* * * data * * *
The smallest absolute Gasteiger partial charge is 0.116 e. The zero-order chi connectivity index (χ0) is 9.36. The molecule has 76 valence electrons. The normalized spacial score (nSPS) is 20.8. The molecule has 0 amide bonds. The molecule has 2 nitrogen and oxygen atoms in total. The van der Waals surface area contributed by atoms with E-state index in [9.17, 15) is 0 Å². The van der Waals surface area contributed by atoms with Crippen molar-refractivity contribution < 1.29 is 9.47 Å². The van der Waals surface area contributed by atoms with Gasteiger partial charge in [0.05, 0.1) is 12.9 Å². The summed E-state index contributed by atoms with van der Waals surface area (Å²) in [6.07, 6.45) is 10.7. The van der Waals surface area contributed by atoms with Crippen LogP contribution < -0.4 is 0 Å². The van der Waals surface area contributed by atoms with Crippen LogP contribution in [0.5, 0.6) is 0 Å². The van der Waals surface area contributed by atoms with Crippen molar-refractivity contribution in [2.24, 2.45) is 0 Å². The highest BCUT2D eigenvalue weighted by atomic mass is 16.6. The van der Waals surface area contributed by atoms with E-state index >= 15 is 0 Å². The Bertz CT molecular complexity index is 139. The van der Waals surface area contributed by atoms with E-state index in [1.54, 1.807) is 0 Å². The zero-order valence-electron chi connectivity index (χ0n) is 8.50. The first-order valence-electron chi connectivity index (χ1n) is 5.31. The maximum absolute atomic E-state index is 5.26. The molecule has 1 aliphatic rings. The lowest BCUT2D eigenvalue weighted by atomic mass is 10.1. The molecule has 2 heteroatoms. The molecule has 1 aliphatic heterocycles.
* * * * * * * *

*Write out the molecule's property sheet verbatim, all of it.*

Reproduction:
The smallest absolute Gasteiger partial charge is 0.116 e. The zero-order chi connectivity index (χ0) is 9.36. The molecule has 76 valence electrons. The normalized spacial score (nSPS) is 20.8. The molecule has 0 amide bonds. The molecule has 2 nitrogen and oxygen atoms in total. The van der Waals surface area contributed by atoms with E-state index in [9.17, 15) is 0 Å². The van der Waals surface area contributed by atoms with Crippen molar-refractivity contribution < 1.29 is 9.47 Å². The van der Waals surface area contributed by atoms with Gasteiger partial charge in [0.05, 0.1) is 12.9 Å². The summed E-state index contributed by atoms with van der Waals surface area (Å²) in [6.07, 6.45) is 10.7. The van der Waals surface area contributed by atoms with Crippen LogP contribution < -0.4 is 0 Å². The van der Waals surface area contributed by atoms with Crippen LogP contribution in [0.5, 0.6) is 0 Å². The van der Waals surface area contributed by atoms with Crippen molar-refractivity contribution in [2.24, 2.45) is 0 Å². The highest BCUT2D eigenvalue weighted by atomic mass is 16.6. The van der Waals surface area contributed by atoms with E-state index >= 15 is 0 Å². The Bertz CT molecular complexity index is 139. The van der Waals surface area contributed by atoms with E-state index in [1.54, 1.807) is 0 Å². The zero-order valence-electron chi connectivity index (χ0n) is 8.50. The first-order valence-electron chi connectivity index (χ1n) is 5.31. The maximum absolute atomic E-state index is 5.26. The molecule has 1 aliphatic rings. The lowest BCUT2D eigenvalue weighted by atomic mass is 10.1. The molecule has 2 heteroatoms. The molecule has 1 aliphatic heterocycles.